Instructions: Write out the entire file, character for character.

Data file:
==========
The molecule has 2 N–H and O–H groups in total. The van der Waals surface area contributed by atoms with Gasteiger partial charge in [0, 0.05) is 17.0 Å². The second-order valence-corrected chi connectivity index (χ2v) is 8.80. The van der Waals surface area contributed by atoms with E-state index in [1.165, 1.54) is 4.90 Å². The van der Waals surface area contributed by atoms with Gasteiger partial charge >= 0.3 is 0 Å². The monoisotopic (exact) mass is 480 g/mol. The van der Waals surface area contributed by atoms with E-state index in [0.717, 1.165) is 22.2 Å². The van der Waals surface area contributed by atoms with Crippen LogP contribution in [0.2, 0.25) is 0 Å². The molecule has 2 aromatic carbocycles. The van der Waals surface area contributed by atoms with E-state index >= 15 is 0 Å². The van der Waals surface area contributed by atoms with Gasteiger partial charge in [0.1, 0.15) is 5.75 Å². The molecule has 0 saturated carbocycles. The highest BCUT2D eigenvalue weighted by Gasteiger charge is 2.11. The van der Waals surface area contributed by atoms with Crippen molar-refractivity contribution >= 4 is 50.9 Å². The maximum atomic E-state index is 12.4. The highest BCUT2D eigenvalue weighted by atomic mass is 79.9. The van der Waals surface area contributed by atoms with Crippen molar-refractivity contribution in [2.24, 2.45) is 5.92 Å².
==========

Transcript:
The molecule has 2 N–H and O–H groups in total. The van der Waals surface area contributed by atoms with Gasteiger partial charge in [0, 0.05) is 17.0 Å². The second-order valence-corrected chi connectivity index (χ2v) is 8.80. The van der Waals surface area contributed by atoms with E-state index in [1.165, 1.54) is 4.90 Å². The van der Waals surface area contributed by atoms with Gasteiger partial charge >= 0.3 is 0 Å². The monoisotopic (exact) mass is 480 g/mol. The van der Waals surface area contributed by atoms with E-state index in [0.717, 1.165) is 22.2 Å². The van der Waals surface area contributed by atoms with Crippen LogP contribution in [0.2, 0.25) is 0 Å². The molecule has 2 aromatic carbocycles. The van der Waals surface area contributed by atoms with E-state index >= 15 is 0 Å². The van der Waals surface area contributed by atoms with Gasteiger partial charge in [0.1, 0.15) is 5.75 Å². The molecule has 0 saturated carbocycles. The highest BCUT2D eigenvalue weighted by Gasteiger charge is 2.11. The van der Waals surface area contributed by atoms with Crippen molar-refractivity contribution >= 4 is 50.9 Å². The maximum atomic E-state index is 12.4. The highest BCUT2D eigenvalue weighted by atomic mass is 79.9. The van der Waals surface area contributed by atoms with Crippen molar-refractivity contribution in [2.24, 2.45) is 5.92 Å².